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fitfortravel

Travel health information for people travelling abroad from the UK

Longer Stay Travellers and Expatriates

The term expatriate refers to people who take up residence in another country for occupational reasons, returning to their original country when their business is completed. Longer stay travellers refers to those travelling for 6 months or more.

Before Travel

Prior to departure all longer term travellers should undergo thorough medical and dental examinations to identify underlying disease. This is particularly important if travelling to areas where medical and dental care is not readily available. In some countries poor quality and counterfeit medicines are used. It is important to ensure that appropriate travel health insurance is arranged.

Preparedness in advance and learning about the culture and language can greatly enhance the experience. The following general health advice may be useful:

Vaccinations

More vaccines may be advised for the longer stay traveller and as vaccines take time to become effective, ideally advice should be sought about 6-8 weeks prior to departure.

  • For countries where tetanus, polio and diphtheria are present, ensuring these are up to date is important.
  • There is a risk of tuberculosis (TB) in unvaccinated individuals visiting countries with a high incidence of TB and mixing with the local population. Vaccine is only recommended for those under 16 years residing in a risk area for more than 3 months.
  • Hepatitis A and typhoid vaccines are routinely advised for countries where cleanliness of food and water supplies is questionable.
  • Meningococcal type ACW135Y infection is a risk for those visiting sub-Saharan Africa and mixing closely with the local population.
  • Hepatitis B vaccine is useful for longer stay travellers in higher risk areas and for those at risk through occupation or lifestyle.
  • Japanese encephalitis is recommended for longer stays in endemic regions.
  • Yellow fever is recommended for endemic countries in Africa and South America and a yellow fever vaccination certificate may be necessary for crossing borders.
  • Rabies vaccination is important for those who will not have access to or be remote from good medical facilities. Rabies vaccine is particularly advised for children who may be more inclined to approach animals.

Malaria Prevention

The same main principles of malaria prevention apply to longer term travellers and expatriates as for the short term visitor. However, it is known that the risk of malaria increases with the length of stay while adherence to preventive measures decreases. The risks for longer term travellers varies depending on multiple factors including reason for travel, whether staying in rural or urban areas and access to medical facilities. There may be a reluctance to continue with antimalarial chemoprophylaxis and compliance can become poor. While it may be appropriate for certain travellers to stop taking chemoprophylaxis altogether (e.g. the expatriate who has access to medical facilities), this approach is not suitable for all longer stay travellers (e.g. backpackers with uncertain access to medical facilities). Specialist advice should be sought to allow full discussion around this subject. It is important for individuals to know that if chemoprophylaxis is stopped, there is a real risk of contracting malaria. Malaria prophylaxis is very important for children and during pregnancy and chemoprophylaxis should be used.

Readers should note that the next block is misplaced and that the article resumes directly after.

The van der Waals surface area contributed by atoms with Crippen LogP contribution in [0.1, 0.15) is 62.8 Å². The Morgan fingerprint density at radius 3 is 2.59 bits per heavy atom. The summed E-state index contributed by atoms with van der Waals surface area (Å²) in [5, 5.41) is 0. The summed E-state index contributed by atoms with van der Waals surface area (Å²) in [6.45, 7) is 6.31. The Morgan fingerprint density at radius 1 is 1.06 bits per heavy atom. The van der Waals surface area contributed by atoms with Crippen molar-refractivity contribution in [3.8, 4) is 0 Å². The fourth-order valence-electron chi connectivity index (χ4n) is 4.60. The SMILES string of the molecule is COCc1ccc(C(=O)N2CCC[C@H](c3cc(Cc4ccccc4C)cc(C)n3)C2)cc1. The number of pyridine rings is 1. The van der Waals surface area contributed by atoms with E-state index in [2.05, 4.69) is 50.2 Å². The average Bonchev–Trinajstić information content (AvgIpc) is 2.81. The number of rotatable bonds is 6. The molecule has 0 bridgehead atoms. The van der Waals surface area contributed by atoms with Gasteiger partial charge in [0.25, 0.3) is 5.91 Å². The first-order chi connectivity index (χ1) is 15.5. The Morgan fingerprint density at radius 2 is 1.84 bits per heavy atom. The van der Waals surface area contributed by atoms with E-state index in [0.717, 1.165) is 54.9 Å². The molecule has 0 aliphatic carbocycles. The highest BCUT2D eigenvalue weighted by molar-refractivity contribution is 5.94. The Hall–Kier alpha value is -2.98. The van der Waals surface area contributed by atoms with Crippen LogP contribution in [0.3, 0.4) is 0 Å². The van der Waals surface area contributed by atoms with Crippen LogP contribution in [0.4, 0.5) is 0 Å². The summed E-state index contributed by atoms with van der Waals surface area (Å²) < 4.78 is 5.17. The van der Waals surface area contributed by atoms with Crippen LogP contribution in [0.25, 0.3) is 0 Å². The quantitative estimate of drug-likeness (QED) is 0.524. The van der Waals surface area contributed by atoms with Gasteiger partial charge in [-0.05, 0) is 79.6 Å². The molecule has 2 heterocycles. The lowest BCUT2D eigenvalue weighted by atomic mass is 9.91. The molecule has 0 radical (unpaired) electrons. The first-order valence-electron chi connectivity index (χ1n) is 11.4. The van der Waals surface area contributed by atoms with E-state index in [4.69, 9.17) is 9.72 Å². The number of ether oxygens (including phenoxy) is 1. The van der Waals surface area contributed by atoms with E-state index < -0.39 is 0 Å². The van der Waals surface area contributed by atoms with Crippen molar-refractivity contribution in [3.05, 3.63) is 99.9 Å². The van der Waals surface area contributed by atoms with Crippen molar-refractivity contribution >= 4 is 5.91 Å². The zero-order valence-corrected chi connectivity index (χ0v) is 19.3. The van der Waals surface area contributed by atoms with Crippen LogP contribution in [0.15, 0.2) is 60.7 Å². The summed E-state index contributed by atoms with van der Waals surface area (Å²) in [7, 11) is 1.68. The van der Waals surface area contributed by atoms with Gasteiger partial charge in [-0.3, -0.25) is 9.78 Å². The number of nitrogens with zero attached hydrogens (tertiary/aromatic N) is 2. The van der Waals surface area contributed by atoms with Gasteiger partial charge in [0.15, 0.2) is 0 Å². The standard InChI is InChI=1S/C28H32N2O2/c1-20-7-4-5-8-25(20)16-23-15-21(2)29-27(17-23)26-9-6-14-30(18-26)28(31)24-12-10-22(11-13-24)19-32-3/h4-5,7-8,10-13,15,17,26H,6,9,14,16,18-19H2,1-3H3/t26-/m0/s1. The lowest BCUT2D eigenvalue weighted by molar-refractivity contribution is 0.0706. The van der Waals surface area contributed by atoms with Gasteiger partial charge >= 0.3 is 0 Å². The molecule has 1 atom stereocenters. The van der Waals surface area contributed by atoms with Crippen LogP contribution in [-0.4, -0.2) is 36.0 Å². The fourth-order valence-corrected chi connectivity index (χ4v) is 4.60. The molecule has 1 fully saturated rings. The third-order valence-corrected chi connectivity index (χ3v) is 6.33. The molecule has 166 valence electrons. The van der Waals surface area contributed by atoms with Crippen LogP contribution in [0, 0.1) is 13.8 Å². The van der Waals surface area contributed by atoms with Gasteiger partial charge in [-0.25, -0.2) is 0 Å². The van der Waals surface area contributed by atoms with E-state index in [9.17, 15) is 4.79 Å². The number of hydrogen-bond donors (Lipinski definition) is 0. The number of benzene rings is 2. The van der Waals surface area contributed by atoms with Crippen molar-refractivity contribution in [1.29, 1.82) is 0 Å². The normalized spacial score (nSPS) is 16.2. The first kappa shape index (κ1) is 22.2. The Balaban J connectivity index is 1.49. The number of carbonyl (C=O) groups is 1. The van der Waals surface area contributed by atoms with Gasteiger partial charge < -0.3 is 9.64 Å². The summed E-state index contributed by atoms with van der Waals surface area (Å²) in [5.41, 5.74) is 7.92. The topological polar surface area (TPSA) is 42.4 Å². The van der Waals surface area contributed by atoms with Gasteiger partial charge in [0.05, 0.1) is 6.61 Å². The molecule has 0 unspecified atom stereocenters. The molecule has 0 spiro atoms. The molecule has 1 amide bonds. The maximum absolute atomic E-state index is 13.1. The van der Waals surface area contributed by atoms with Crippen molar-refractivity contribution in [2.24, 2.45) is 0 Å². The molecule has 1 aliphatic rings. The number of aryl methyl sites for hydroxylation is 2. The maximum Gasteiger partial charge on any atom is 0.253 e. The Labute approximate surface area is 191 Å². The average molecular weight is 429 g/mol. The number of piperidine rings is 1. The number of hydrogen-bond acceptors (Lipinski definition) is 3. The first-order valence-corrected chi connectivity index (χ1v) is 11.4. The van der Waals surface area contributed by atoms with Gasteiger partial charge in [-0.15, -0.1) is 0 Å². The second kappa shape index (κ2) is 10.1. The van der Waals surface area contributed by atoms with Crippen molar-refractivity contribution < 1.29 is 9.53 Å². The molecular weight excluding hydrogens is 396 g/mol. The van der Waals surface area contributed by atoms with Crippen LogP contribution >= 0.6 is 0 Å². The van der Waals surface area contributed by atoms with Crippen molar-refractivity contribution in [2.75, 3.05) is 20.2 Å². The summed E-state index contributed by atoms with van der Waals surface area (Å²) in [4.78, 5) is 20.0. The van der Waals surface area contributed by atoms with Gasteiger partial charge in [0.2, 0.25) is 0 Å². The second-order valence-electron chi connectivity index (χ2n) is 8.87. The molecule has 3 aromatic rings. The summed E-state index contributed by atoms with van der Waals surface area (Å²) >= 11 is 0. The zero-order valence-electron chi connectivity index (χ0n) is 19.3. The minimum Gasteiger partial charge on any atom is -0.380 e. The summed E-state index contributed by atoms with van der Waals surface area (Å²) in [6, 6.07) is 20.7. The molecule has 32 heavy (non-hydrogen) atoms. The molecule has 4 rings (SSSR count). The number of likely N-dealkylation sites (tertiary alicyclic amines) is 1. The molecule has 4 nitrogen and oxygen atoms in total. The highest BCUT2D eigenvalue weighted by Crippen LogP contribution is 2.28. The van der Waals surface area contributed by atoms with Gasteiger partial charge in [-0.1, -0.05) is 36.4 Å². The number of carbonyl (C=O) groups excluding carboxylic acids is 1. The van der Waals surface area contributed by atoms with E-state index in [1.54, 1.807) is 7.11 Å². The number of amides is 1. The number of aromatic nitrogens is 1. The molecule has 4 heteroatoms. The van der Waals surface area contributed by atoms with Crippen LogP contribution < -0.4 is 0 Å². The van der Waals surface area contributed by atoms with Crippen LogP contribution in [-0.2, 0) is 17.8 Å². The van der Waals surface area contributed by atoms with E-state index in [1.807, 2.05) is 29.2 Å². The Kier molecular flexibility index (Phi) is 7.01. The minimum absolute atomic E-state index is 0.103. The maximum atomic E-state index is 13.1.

• Further information about the prevention of malaria.

Psychological and Cultural Issues

The term culture shock is used to describe the early process of cultural adaptation and symptoms include:

  • Excessive concern about hygiene, food, drinking etc.
  • Fear of physical contact with nationals.
  • Fear around personal safety and security.
  • Anger and frustration around the new country.
  • A terrible longing to go home.

Difficulties with cultural adaptation can be exacerbated by:

  • Separation from family and friends.
  • Time differences between continents which deter maintaining contact with friends and relatives.
  • Problems adjusting to a different climate.
  • Unusual food.
  • Changes in living standards and different social amenities.
  • Language differences and difficulties.
  • Religious differences.
  • Coming to terms with difficult societal differences such as overt poverty and begging.

The screening of individuals for protracted visits overseas may be undertaken e.g. by employers or voluntary organisations to determine the suitability of an employee or volunteer to undertake an assignment.

Being open to new and different cultures and being patient, rather than critical, will help the traveller adapt to new and challenging adventures.

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